Ireland has had seven centuries of a complicated relationship with Britain, including substantial Protestant immigration in an otherwise Catholic island, which led to the 1921 partition where 6 northern counties remained as part of the United Kingdom and the 26 more catholic counties became independent in 1922, leading to the establishment of the Republic in 1949. Recent strong economic developments as a member of the European Union have been notable until recent reverses.
Generous rainfall (1400mm on the west coast annually) in a temperate climate across western Ireland allows rich green pasture land, but the East coast around Dublin is drier (750 mm rain annually). Strong Westerly winds off the Atlantic limit the tree coverage in eastern parts. Mountains in the coastal regions surround a low central plain. Ireland has 12,000 square km of bogland where peat has formed from plant debris. Since the 17th Century peat has been cut out for domestic fuel supplies.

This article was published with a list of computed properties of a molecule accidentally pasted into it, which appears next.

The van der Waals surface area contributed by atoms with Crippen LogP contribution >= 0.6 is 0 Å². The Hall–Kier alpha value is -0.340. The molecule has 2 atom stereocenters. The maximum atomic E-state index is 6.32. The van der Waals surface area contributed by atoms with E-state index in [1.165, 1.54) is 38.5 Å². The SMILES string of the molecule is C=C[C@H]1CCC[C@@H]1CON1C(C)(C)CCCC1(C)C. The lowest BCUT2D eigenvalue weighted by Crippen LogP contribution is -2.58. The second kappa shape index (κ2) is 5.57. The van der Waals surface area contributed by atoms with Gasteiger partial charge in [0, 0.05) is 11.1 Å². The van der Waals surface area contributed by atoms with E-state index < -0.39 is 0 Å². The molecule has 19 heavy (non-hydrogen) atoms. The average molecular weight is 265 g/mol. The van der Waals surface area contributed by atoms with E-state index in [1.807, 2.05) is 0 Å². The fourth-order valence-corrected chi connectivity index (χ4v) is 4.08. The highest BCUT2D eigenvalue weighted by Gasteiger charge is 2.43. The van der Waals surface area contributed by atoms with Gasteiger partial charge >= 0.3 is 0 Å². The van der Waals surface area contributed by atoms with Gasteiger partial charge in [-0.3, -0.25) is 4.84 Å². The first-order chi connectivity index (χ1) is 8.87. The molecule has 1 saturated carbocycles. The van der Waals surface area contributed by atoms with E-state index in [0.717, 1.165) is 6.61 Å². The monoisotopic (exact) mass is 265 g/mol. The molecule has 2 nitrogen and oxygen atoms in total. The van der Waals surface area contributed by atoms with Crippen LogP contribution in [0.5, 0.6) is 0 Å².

Around 83,000 are native Gaelic speakers. Generations of emigration up to the 1980s led to lower levels of population at around 3.5 million but this has been reversed in recent years.
Celtic polytheism largely gave way to Christianity from the 5th Century. A solidly Catholic constituency has in recent years been host to diverse groupings from other Christian traditions.
We have members in Latin America sent from churches in Ireland.
We would welcome involvement from Latin American church based workers and evangelists in Ireland.